A Texas man assaulted a woman he impregnated and allegedly said he hoped it would lead to a miscarriage, according to a local news report and police records reviewed by Jezebel. The news underscores the reality that pregnancy is a pretty dangerous time for women, not just because of health complications, but also due to increased risk of domestic violence.
Police in Iowa Park, Texas, responded to a call on May 28 and found Simon Wayne Streeter standing outside of a home with a pregnant woman who had visible injuries. The responding officer wrote in the arrest warrant affidavit that the woman had blood coming out of her nose, a swollen upper lip, scratches on the left side of her face, and a red mark on the left side of her neck.
The woman told police she was about 27 weeks pregnant by Streeter and that they’d been arguing. Streeter allegedly threatened to prevent her from seeing their other children and, during that argument, he punched her in the face, put his hands around her neck to choke her, and put his knee on her stomach and applied pressure. The woman told police that Streeter said something “to the effect of hoping that he caused her to abort their unborn baby.” (The medical term for miscarriage is spontaneous abortion.) She also said she hadn’t felt the baby move since before the fight; she was taken to a hospital for evaluation, but it’s not known if her pregnancy continued.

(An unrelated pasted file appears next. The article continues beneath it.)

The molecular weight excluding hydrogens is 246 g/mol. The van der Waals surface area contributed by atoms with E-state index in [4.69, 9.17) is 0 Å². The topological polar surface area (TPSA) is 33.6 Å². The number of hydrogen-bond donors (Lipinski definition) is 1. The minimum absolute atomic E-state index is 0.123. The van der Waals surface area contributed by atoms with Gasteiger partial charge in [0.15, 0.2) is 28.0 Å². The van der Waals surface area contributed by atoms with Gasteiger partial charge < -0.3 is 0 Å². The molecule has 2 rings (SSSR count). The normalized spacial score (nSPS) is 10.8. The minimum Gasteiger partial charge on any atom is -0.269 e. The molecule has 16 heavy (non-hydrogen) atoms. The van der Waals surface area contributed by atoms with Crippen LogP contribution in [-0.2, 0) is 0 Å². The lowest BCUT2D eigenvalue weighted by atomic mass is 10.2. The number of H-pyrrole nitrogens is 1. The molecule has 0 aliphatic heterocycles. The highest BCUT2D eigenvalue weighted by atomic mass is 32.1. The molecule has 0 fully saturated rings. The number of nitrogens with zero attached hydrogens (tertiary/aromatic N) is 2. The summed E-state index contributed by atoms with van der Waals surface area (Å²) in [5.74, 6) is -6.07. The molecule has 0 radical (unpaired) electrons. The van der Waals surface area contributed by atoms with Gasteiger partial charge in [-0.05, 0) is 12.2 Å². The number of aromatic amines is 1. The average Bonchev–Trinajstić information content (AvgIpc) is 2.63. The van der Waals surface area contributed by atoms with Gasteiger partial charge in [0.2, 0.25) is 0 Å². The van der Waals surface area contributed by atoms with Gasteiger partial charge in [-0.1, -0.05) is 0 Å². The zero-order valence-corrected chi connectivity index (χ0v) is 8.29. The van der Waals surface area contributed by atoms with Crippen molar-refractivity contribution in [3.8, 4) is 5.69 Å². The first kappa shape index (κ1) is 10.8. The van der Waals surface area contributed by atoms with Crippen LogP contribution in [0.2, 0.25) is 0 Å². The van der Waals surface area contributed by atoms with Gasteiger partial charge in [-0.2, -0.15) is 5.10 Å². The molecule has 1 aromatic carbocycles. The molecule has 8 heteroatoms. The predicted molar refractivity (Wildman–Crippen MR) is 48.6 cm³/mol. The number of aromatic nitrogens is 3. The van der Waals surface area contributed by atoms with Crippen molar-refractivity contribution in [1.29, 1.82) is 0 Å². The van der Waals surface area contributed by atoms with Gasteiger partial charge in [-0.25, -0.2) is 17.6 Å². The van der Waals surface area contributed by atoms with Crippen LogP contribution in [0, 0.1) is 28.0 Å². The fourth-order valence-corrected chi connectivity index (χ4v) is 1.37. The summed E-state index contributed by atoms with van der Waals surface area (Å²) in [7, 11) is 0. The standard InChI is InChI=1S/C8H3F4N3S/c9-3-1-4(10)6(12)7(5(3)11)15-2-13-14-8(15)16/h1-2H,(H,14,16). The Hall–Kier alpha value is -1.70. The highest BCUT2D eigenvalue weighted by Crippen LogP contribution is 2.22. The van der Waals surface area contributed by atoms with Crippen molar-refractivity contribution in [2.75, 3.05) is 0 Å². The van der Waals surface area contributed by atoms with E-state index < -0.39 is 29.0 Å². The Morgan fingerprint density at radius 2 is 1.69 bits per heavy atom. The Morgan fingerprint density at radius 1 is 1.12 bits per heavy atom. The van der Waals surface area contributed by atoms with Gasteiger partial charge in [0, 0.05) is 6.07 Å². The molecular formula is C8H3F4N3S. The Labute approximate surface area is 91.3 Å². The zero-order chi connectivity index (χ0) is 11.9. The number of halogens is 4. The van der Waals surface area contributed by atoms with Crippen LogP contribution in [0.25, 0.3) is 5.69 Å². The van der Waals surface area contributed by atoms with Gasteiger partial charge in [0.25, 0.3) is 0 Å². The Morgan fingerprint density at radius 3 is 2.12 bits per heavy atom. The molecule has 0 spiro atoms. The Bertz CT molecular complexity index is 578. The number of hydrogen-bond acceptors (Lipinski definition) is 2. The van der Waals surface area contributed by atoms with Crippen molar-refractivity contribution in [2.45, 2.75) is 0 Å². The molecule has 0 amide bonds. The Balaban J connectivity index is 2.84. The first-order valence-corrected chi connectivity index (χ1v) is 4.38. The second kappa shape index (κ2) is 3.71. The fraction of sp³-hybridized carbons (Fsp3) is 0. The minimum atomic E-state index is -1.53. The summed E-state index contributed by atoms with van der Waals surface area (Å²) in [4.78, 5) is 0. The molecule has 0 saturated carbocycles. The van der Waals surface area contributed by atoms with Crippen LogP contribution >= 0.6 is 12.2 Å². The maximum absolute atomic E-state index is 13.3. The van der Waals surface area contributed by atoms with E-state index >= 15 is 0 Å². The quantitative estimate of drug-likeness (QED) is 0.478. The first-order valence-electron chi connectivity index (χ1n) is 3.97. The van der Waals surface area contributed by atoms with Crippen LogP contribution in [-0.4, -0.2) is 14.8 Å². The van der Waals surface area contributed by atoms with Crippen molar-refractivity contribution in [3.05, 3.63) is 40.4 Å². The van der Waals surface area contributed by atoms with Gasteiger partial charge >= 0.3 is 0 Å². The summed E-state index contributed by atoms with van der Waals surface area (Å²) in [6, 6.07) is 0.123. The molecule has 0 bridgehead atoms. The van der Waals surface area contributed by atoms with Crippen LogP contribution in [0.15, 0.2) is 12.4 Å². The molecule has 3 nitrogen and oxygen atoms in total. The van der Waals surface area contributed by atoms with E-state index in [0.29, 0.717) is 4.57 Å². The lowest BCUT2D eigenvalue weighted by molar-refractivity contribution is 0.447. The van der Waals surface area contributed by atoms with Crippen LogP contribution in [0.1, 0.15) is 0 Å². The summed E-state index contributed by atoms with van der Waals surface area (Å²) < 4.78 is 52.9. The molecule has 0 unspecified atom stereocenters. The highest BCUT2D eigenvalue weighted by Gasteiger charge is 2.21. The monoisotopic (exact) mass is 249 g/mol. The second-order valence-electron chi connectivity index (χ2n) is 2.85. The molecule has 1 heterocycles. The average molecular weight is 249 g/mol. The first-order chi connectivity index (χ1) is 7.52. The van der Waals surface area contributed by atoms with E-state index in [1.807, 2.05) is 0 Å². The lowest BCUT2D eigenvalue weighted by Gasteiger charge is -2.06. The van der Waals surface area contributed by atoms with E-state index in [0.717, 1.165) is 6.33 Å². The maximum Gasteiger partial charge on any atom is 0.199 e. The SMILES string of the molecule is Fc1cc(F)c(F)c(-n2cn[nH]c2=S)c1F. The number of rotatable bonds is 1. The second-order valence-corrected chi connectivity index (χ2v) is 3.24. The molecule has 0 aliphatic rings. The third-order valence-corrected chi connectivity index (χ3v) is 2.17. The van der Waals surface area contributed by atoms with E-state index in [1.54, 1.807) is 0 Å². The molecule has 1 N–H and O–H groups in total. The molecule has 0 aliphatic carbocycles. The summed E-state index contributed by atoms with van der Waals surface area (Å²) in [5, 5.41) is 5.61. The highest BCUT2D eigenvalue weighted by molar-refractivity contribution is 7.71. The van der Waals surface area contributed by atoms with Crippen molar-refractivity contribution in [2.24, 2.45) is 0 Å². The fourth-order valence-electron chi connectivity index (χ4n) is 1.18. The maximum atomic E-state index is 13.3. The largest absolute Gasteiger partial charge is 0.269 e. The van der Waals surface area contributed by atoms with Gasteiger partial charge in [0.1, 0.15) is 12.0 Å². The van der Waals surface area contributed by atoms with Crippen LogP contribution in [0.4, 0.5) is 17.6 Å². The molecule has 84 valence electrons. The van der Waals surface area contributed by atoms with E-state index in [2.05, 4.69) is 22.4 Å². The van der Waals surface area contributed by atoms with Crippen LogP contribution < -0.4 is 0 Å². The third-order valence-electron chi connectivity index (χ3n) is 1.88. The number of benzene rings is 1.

Police charged Streeter with assault of a pregnant person. Wichita County Jail records show he was held on a $10,000 bond and released on May 31. It was a mandatory 48-hour hold, because Streeter had been charged with a separate family assault about a year ago. Local news station KFDX reported that Streeter was previously arrested in March 2022 and charged with assault following an altercation with his brother. Streeter’s brother told police that Streeter was trying to shoot himself, and he’d tried to stop him from putting a gun in his mouth, which led to a fistfight. Bond was set at $2,000 in that case.
The threat of domestic violence during pregnancy arises from both sides of the same coin—men either wanting to end the pregnancy against the pregnant person’s will, or men punishing their partners for having abortions. A different Texas man shot and killed his girlfriend on May 10 after she returned home from a trip to Colorado to get an abortion. That man, Harold Thompson, had strangled her weeks earlier and police had a warrant out for his arrest. (Strangulation is a key predictor of homicide in domestic violence situations.)
Pregnancy is a health threat, yes; but homicide is the leading cause of death for pregnant people. Still, the CDC does not count homicide when it tallies the U.S.’s nationwide maternal mortality rate. As National Birth Equity Collaborative senior policy analyst Alise Powell told Jezebel last year, “Homicide is the leading cause of pregnancy-related deaths, yet it’s not talked about often in the maternal mortality crisis discussion. Now more than before, we need to have more discussions about violence before, during, and after pregnancy.”